Quilts made by generations of women in Gee’s Bend, Alabama, have hung in the Met, the Whitney, and the Smithsonian Museum of Art. They’ve been shown at galleries and art fairs around the world. But if the quilters want to directly sell their world-famous quilts — vibrant, often asymmetrical, charismatic works, originally hand-stitched for warmth from scavenged fabric — they’ve had to wait for prospective buyers to come to them.
That requires a drive deep into the Alabama Black Belt, along red dirt roads with little to no cell signal, through an isolated stretch of grassy meadows and pine woods, to a community deep in an oxbow of the Alabama River that, if the ferry’s not running, is nearly 40 miles from the closest hotel, supermarket, or pharmacy.
At least, this is how it worked before February of 2021.
Despite their celebrity, much of the quilters’ fame is based on visitors sharing their work outside of their community — and historically, the financial benefits have gone to people outside of their community, too. Occasionally, some of that trickles back in the form of one-off gallery sales, or copyright royalties. But it hasn’t been enough to lift this Black community, renowned in the art world, out of what the United Nations has called some of the most extreme conditions of poverty in the developed world.
One thing the Gee’s Bend quilters have needed is an easier way to sell quilts directly — control what they offer, set the prices, and reap all the profits. So, a year ago this month, three generations of Gee’s Bend quilters launched their own Etsy shops, turning the online platform into the accessible, direct-to-consumer sales opportunity they had been missing.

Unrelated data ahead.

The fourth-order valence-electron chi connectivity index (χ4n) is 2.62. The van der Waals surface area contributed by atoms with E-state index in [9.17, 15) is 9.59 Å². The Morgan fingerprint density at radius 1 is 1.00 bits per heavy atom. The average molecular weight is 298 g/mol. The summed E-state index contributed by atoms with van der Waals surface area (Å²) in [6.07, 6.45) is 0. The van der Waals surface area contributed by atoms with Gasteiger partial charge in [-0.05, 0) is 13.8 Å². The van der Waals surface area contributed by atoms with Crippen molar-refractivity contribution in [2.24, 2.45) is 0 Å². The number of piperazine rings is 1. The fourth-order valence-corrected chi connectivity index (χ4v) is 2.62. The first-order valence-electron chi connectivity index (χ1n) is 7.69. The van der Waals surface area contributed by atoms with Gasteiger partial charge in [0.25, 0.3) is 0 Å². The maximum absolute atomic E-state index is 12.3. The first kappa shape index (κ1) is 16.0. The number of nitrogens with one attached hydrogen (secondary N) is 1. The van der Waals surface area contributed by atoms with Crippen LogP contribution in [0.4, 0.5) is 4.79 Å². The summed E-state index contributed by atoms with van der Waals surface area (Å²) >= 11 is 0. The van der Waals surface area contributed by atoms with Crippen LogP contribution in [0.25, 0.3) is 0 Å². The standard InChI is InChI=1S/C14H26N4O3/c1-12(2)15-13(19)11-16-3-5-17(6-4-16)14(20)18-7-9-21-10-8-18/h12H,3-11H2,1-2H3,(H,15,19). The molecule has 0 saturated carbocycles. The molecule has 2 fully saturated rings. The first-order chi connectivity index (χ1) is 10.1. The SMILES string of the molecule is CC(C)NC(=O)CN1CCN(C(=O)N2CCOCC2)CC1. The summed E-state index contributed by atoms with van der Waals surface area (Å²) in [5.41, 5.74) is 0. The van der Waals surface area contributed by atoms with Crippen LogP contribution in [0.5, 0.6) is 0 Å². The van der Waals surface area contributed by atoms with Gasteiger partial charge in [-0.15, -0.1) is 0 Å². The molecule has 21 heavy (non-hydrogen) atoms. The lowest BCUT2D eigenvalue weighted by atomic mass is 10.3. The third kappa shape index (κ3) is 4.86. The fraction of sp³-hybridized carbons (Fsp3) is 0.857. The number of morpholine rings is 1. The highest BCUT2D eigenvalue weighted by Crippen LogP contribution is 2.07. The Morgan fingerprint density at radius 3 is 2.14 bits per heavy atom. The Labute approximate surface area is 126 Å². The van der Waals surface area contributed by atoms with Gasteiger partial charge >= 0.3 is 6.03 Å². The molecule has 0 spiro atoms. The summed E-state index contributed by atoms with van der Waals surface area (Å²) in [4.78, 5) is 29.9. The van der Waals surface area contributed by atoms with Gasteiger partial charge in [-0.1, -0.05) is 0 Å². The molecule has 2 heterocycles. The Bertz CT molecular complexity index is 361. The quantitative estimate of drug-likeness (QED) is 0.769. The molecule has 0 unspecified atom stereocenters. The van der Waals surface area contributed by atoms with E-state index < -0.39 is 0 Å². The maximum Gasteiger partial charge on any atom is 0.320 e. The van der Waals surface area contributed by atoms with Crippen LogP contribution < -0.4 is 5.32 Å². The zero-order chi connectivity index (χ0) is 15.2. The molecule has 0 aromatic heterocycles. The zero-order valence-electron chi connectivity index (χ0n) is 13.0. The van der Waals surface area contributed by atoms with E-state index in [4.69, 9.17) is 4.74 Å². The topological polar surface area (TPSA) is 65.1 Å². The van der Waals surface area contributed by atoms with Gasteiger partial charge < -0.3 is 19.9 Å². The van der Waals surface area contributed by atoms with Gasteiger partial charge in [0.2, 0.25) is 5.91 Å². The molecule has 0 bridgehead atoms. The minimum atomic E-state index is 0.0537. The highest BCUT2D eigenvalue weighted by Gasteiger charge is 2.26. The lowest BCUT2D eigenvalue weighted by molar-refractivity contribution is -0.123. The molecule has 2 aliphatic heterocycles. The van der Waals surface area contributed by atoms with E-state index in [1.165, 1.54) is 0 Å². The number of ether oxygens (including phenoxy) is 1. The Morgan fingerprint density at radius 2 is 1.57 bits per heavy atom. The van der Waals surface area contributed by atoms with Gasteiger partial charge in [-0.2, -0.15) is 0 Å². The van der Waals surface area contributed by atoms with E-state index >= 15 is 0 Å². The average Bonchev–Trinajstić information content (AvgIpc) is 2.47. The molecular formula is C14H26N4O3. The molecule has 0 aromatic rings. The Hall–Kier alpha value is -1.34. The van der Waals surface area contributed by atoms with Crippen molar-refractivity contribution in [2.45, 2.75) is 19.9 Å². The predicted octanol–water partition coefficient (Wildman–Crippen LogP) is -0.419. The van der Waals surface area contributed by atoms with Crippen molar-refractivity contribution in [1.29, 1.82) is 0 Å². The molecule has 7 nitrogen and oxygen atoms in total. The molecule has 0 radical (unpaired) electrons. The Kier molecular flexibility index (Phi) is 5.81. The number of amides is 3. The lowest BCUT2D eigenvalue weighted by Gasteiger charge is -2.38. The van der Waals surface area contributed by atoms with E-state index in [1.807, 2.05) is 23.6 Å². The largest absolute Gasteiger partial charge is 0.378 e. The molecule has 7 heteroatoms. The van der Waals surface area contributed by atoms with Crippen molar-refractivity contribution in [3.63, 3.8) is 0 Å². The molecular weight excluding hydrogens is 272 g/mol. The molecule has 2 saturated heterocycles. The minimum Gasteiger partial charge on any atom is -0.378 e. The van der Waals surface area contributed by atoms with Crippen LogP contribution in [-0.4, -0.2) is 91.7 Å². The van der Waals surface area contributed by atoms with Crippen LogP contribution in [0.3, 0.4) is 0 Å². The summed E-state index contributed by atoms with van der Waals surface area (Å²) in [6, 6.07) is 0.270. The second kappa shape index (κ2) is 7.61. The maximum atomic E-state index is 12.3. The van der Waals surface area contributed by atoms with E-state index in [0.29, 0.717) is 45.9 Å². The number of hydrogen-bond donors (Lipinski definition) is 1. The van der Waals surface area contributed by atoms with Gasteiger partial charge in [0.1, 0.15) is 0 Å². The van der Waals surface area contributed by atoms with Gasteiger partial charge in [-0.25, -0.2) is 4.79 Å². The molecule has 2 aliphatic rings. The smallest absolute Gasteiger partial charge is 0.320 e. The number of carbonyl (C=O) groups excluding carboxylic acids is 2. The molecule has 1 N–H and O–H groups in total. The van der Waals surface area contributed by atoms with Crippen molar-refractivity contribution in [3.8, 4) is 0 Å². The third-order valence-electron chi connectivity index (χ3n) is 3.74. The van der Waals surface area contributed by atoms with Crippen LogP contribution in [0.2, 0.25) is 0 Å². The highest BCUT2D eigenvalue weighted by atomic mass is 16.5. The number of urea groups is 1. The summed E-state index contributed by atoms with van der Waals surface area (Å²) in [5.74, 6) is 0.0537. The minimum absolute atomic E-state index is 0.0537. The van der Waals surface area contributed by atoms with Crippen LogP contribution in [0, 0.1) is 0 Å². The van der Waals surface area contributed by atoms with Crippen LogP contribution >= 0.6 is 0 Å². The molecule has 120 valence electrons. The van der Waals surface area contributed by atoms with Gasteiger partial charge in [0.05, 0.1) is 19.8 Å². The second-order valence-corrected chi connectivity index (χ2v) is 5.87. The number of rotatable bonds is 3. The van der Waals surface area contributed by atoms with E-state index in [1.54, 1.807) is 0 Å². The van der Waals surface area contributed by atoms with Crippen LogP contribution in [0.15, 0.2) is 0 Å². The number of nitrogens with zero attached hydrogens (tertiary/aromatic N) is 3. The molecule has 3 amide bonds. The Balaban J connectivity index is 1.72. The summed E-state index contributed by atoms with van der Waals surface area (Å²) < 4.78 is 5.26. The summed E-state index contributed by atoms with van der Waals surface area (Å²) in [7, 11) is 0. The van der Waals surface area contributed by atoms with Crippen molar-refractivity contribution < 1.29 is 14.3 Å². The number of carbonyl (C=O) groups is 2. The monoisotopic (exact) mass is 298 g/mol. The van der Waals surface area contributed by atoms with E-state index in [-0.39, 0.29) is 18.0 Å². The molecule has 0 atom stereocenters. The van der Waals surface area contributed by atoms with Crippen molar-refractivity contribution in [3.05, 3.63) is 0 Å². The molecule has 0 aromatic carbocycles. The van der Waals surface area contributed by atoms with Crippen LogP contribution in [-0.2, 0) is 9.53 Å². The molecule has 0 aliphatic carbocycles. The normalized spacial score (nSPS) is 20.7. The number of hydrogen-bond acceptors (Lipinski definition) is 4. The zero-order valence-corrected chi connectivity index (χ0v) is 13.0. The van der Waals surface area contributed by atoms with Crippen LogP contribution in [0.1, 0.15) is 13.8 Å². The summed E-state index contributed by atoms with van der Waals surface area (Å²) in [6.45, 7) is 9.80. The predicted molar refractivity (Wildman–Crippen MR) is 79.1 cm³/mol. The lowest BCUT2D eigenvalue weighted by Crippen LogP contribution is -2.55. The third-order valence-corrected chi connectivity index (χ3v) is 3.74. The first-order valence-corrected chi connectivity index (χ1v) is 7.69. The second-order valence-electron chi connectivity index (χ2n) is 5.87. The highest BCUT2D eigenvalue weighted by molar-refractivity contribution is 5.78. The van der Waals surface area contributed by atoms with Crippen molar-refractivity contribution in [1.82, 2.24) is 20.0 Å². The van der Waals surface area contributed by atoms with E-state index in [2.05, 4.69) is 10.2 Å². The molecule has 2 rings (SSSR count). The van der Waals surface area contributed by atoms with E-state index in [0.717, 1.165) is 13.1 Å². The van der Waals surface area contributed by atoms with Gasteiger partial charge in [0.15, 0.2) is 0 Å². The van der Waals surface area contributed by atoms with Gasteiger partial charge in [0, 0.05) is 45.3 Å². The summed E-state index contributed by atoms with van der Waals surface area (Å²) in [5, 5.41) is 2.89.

None of them had ever used Etsy before, but some were certainly familiar with it — and not for the opportunity it offered them. For years, a chorus of independent crafters had been peddling #geesbendinspired quilts on Etsy. While they racked up sales leveraging the Gee’s Bend name, the women behind their key search term carried on quilting when they could acquire fabric.
“We used these quilts for warmth. It was about our struggle, and our survival.”
These days, when fourth-generation quilter Claudia Pettway Charley spots a “Gee’s Bend-inspired” quilt on Etsy, she’ll reach out to the seller to ask them how exactly they are related to her or her community. She hopes to engage them in a thoughtful dialogue about appropriation. She rarely receives a response.